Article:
COVID-19 is a complex disease. While sometimes there are no symptoms, many people suffer life-altering symptoms and side effects that can led to death. Age, gender, racial background, medical history, and lifestyle all can influence the rate of infection and its severity. To invade human cells, the virus attaches to certain macromolecules that are expressed at different levels in different tissues and organs. The local expression of these macromolecules can be influenced by the microbiome, i.e. the bacteria that grow in and around the tissues and organs. This project will analyze how the human microbiome affects the progression of COVID-19. Computational models will be developed that use microbiome compositions to predict outcomes of COVID-19 disease. Such models will provide a better understanding of the basic biology of SARS-COV-2 infection and lead to improved treatment and prevention strategies.

The main hypothesis is that local microbiomes modulate niche-specific expression of macromolecules critical to COVID-19 development. These include the ACE2 receptor, TMPRSS2 serine protease, unidentified genes associated with SARS-COV-2 invasion and replication, and mediators of the excessive cytokine response. Further, we propose that these differences are associated with differential disease severity. The goal is to develop a statistical model for prediction of disease progression and severity of COVID-19 infection. COVID-19 inpatients are enrolled and nasopharyngeal, stool, buccal, urine and blood samples are collected longitudinally. Blood samples are processed for cytokine profiles and a selection of the remaining samples are analyzed by 16S rRNA taxonomic profiling to characterize the local microbiome and by metatranscriptomic sequencing to characterize gene expression profiles and the virus genome sequence. Viral loads are measured. These data will be augmented with metatranscriptomic data from community-collected testing samples which provide only a single nasopharyngeal sample. This dataset will be used to construct models aimed at predicting risk of COVID-19 disease progression and severity. Associations of the multi omic factors with disease severity will be analyzed using multifactorial modeling techniques that leverage the temporal dimension of the data and also incorporate racial and demographic factors. The constructed models will inform risk stratification in screening and increase our understanding of the host-and-microbiome factors impacting the trajectory of COVID-19 disease. Development of the disease model for COVID-19 may also inform the future development of predictive models for other viral infections.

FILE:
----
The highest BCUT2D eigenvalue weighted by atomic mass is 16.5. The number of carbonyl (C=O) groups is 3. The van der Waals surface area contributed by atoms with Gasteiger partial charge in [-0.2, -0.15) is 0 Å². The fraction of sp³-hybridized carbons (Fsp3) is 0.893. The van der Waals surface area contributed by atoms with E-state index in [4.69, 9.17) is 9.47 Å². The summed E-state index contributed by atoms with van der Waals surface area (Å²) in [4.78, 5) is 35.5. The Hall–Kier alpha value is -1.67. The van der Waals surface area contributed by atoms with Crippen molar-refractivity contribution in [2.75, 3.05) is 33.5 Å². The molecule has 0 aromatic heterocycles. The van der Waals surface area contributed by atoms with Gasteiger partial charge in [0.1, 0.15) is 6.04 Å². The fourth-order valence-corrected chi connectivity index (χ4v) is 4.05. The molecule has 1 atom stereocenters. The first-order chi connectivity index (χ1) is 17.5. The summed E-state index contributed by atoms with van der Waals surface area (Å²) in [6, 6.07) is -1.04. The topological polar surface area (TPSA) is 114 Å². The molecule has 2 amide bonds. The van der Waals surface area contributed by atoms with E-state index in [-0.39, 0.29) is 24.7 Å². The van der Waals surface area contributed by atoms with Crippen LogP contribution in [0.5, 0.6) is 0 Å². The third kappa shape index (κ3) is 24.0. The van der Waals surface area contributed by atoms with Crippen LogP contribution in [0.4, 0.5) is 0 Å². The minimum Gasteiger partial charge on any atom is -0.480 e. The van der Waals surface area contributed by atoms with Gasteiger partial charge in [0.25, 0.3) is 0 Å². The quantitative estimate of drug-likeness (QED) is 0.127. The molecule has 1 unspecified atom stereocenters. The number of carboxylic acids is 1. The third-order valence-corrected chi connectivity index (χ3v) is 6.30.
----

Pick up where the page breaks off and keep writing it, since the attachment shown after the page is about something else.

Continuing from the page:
This project is being funding jointly between the Cellular and Biochemical Engineering Program in ENG/CBET and the Systems and Synthetic Biology Program in MCB/BIO.

This award reflects NSF's statutory mission and has been deemed worthy of support through evaluation using the Foundation's intellectual merit and broader impacts review criteria.

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Virginia Commonwealth University
United States
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